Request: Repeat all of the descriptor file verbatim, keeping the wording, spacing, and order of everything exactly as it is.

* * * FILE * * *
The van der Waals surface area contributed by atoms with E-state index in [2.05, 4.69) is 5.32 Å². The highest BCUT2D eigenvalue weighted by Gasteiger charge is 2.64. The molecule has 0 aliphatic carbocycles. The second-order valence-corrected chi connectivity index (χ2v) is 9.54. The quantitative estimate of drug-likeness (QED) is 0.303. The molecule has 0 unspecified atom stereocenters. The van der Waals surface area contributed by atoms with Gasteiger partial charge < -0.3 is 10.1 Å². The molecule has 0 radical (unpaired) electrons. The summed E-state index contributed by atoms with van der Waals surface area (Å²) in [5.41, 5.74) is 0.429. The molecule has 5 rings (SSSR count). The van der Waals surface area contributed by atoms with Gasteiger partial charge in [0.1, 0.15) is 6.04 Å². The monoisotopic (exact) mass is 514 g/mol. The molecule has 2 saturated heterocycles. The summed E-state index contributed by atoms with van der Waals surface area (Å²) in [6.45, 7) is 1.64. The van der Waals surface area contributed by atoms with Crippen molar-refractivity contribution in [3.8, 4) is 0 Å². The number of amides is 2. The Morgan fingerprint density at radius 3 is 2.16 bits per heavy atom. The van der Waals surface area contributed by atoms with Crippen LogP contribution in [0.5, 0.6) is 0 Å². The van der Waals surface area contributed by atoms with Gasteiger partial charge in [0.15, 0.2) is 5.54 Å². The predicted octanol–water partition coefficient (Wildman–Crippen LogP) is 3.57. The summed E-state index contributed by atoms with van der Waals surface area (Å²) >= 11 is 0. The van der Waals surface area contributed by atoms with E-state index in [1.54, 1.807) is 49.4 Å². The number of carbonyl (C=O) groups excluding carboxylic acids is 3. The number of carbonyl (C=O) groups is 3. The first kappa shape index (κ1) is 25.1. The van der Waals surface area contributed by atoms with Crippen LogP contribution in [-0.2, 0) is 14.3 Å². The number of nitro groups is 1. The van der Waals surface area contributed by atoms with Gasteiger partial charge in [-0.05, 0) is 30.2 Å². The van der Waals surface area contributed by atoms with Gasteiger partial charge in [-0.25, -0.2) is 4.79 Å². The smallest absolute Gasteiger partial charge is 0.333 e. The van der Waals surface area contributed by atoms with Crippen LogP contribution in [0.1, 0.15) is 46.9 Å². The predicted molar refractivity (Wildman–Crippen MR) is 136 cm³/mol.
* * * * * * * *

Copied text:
The van der Waals surface area contributed by atoms with E-state index in [2.05, 4.69) is 5.32 Å². The highest BCUT2D eigenvalue weighted by Gasteiger charge is 2.64. The molecule has 0 aliphatic carbocycles. The second-order valence-corrected chi connectivity index (χ2v) is 9.54. The quantitative estimate of drug-likeness (QED) is 0.303. The molecule has 0 unspecified atom stereocenters. The van der Waals surface area contributed by atoms with Gasteiger partial charge < -0.3 is 10.1 Å². The molecule has 0 radical (unpaired) electrons. The summed E-state index contributed by atoms with van der Waals surface area (Å²) in [5.41, 5.74) is 0.429. The molecule has 5 rings (SSSR count). The van der Waals surface area contributed by atoms with Gasteiger partial charge in [0.1, 0.15) is 6.04 Å². The monoisotopic (exact) mass is 514 g/mol. The molecule has 2 saturated heterocycles. The summed E-state index contributed by atoms with van der Waals surface area (Å²) in [6.45, 7) is 1.64. The van der Waals surface area contributed by atoms with Crippen molar-refractivity contribution in [3.8, 4) is 0 Å². The number of amides is 2. The Morgan fingerprint density at radius 3 is 2.16 bits per heavy atom. The van der Waals surface area contributed by atoms with Crippen LogP contribution in [0.5, 0.6) is 0 Å². The van der Waals surface area contributed by atoms with Gasteiger partial charge in [0.15, 0.2) is 5.54 Å². The predicted octanol–water partition coefficient (Wildman–Crippen LogP) is 3.57. The summed E-state index contributed by atoms with van der Waals surface area (Å²) >= 11 is 0. The van der Waals surface area contributed by atoms with E-state index in [1.54, 1.807) is 49.4 Å². The number of carbonyl (C=O) groups excluding carboxylic acids is 3. The number of carbonyl (C=O) groups is 3. The first kappa shape index (κ1) is 25.1. The van der Waals surface area contributed by atoms with Crippen LogP contribution in [-0.2, 0) is 14.3 Å². The number of nitro groups is 1. The van der Waals surface area contributed by atoms with Gasteiger partial charge in [-0.05, 0) is 30.2 Å². The van der Waals surface area contributed by atoms with Gasteiger partial charge in [-0.25, -0.2) is 4.79 Å². The smallest absolute Gasteiger partial charge is 0.333 e. The van der Waals surface area contributed by atoms with Crippen LogP contribution in [0.1, 0.15) is 46.9 Å². The predicted molar refractivity (Wildman–Crippen MR) is 136 cm³/mol.